‘I am not a miracle bowler’


Delightfully irreverent, bracingly honest, unexpectedly funny, Paul Harris seems incapable of the boring sound-byte that’s the staple of most cricketers, writes S. Ram Mahesh.

“That’s a necessity,” Harris says of his grim bowling method. “I don’t have doosras, I don’t have miracle carom balls, I’m not a miracle bowler. I’m just a steady left-arm spinner. You have to have something else to your self. I’m pretty chilled and relaxed when I’m not bowling, but for some reason when I get the ball in my hands I’m not afraid of the dirty work. You can’t bounce batsmen out as a spinner but you have to be cleverer than the seamers and talk them out once in a while.”

It appears a method underpinned on bluff. So he’s no better than a snake-oil salesman then? “Look mate, perception is reality in the world, and most spinners are like that,” he says.

“They get wickets from what you think they’re going to do rather than on what they actually do. Murali did it for years, Warnie did it as a pastime, he had a great leggie and a slider, he lost his flipper at the end of his career, but most of his wickets were through perception. Batsmen were seeing balls going around corners when it wasn’t necessarily so. He was a master at it and that’s a gift. That’s probably the biggest part of spin bowling apart from being accurate. That’s a lot of what’s happened to me, people have perceived me as not being a very good bowler, and they may have been shocked. Perception is reality, and maybe I can get a few of the Indians to believe that I’m either brilliant or useless.”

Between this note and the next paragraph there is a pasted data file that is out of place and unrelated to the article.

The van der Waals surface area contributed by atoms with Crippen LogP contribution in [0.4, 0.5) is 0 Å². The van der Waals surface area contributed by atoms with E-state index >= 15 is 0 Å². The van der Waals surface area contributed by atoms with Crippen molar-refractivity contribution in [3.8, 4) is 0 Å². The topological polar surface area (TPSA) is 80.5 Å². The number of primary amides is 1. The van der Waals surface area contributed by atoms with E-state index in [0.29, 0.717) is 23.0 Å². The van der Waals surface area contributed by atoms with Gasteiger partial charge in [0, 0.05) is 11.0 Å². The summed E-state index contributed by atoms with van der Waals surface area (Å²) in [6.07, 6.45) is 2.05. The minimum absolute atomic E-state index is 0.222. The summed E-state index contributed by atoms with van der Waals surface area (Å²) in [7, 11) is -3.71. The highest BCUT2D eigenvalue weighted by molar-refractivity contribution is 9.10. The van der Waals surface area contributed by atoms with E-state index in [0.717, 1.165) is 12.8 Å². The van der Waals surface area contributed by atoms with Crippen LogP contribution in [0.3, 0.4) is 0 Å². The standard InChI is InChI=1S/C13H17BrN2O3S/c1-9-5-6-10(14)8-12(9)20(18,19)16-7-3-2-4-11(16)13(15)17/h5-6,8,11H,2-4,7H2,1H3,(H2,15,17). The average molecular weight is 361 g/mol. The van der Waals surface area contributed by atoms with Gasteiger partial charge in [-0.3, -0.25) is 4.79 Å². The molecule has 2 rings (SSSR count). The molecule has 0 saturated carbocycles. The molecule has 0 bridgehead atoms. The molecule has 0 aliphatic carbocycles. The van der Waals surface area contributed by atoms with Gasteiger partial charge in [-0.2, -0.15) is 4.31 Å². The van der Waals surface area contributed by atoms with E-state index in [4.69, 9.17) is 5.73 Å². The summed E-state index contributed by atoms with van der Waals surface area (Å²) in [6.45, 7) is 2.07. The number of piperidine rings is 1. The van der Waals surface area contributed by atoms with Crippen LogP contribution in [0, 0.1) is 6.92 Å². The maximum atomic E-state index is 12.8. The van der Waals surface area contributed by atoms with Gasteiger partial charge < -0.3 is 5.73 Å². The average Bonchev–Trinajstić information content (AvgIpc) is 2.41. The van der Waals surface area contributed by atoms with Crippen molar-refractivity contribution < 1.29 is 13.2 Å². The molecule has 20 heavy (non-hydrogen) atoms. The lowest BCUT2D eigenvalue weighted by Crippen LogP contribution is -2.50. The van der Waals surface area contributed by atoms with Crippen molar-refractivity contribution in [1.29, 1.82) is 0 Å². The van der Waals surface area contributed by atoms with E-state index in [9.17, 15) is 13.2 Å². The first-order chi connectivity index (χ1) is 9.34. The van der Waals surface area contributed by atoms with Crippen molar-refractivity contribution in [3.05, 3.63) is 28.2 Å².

Harris might have succeeded at that: he got M. S. Dhoni and Sachin Tendulkar in the first Test, clearly the work of a brilliant bowler; but he also got clobbered for six by Zaheer Khan, perhaps not the depths of uselessness but close enough. “I’ve been around for three years now and no one has expected anything out of me, everyone thinks I’m rubbish,” says Harris, warming to the theme. “But I keep getting wickets on most tours. As long as I’m getting wickets I don’t care what people say about me. I suppose there’s more pressure on me in India but that’s why you play cricket. Maybe I’ll continue to shock a few people.”

It seems a difficult way to live however. Surely it can’t be easy being told he can’t so much as turn a doorknob, leave alone a ball, as an Australian crowd recently let him know. “I’m the type of character that it spurs me on,” he says. “I’ve had it all my career, I’ve had it growing up. I didn’t go to the most prestigious school in the world, I enjoyed it, but it wasn’t the most prestigious school in the world. I had to play five years of amateur cricket, I had to wait till 29 till I played my first Test match. It doesn’t bother me that much, it actually helps me. When I toured Australia I copped a bit, but by the time I left they took their hat off and said I wasn’t as bad as they thought.”

Harris has enjoyed bowling in India; he says he loves the challenge of bowling to the best players of spin. Does he feel tempted to attack more at times? “We’ve got our gun fast bowlers who bowl quick and scare the life out of batsmen, it’s my job to make sure they can rest when it’s not turning. When it turns I can come into the game,” he says. “When it’s not turning, you’re the one under pressure; when it’s turning the batsmen are the ones under pressure. So the pressure shifts. There is more pressure on the spinner in the sub-continent. India has two or three spinners, we have one. So the spotlight is on you. It’s why I love spin bowling so much.”

Tell him it’s strange that he loves being in the spotlight for an unglamorous part, and he says, just a touch tartly, “I suppose I’m a bit eccentric.” Ah, finally evidence of a chip on the shoulder. “Not at all,” he says. “Maybe it’s a strategic chip on the shoulder. How’s that huh? Maybe it’s a strategy. Maybe a quarter piece of wood in the shoulder, but it’s more a strategy.

Off the field I’m pretty relaxed, I’ve brought my surfing DVDs, and I like to get in the water now and then, there’s not many waves in Napier, they may be a few heat waves but that’s about it. I’m a character and it’s been part of my makeup since I was small. There are a few characters in the team, there’s a young feller called Mark Boucher who’s a bit of a character, but I’m probably one of the main ones.”